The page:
Location: Regio IX
Area: 400 square meters
House of Jason or House of the Fatal Loves was originally discovered in 1878. After subsequent excavation most of the frescoes were removed. After loosing the layer of stucco and decorations the building was left to the elements. Weather erosion started destroying the building. Today it is present in a fairly serious dilapidated condition. Some of the frescoes are still visible in National Archaeological Museum in Naples. They depict various scenes from the Ancient Greek mythology that include Jason, Greek hero. It is this fresco that gave this residence its name. The owner of this house apparently was also owner of a small shop that once stood here. In any case, the rear entrance to the store led it to the mansion at home.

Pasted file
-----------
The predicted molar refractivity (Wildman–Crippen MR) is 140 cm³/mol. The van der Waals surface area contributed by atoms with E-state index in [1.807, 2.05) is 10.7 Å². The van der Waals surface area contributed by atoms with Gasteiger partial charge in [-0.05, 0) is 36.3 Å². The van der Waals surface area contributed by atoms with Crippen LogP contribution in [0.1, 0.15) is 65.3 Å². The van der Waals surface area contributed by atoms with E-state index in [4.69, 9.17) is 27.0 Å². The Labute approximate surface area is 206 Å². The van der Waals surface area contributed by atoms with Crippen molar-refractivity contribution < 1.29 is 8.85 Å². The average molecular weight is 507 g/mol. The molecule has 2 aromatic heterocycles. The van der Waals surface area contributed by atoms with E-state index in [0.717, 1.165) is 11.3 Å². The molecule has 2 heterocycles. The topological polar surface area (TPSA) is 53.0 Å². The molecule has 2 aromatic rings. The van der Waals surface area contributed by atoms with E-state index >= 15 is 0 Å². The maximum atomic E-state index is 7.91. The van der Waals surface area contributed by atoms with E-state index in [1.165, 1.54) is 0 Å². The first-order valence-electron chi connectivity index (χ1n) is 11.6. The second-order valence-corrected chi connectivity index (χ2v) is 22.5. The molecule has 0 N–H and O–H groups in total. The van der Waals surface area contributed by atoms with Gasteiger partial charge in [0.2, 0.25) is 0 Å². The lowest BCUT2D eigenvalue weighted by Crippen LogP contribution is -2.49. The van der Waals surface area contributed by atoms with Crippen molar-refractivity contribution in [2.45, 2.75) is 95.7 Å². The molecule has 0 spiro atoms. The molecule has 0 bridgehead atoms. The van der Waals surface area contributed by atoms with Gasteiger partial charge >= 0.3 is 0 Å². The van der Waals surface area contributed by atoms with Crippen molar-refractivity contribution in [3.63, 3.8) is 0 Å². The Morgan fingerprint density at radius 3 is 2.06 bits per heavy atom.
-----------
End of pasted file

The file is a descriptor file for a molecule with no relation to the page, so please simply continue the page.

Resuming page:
The entrance hall (a) of Jason’s House opens into an unusual atrium or central living room, which has been turned into an internal garden (b). Today, the atrium is in a ruined state with a small preserved decoration in the form of frescoes on the walls. The room (c) on the west side of the hallway retains a part of its decoration, consisting of red panels with a border above the bottom black frieze. A doorway in the west wall of this room opens into room 'd'. The cubiculum is a bedroom illuminated by two corner windows. It is decorated similarly to the previous room, but with a large mythological scene in the central panel of each wall (they have long been removed to the National Museum in Naples). The scene on the north wall depicts Paris waiting for Aphrodite, while on the west wall Medea is thinking of killing her children. The scene on the south wall depicts Phaedra, who talks to her nurse, before killing herself because of an unrequited love for her stepson Hippolyte (hence second name of House of Fatal love). The triclinium or bedroom (e) occupies most of the eastern part of the atrium. There are large fragments of plaster in the room, but most of the details are lost today. The scene that occupied the empty space in the central panel of the western wall depicts Jason and Pelias. But they, too, were taken away to Naples.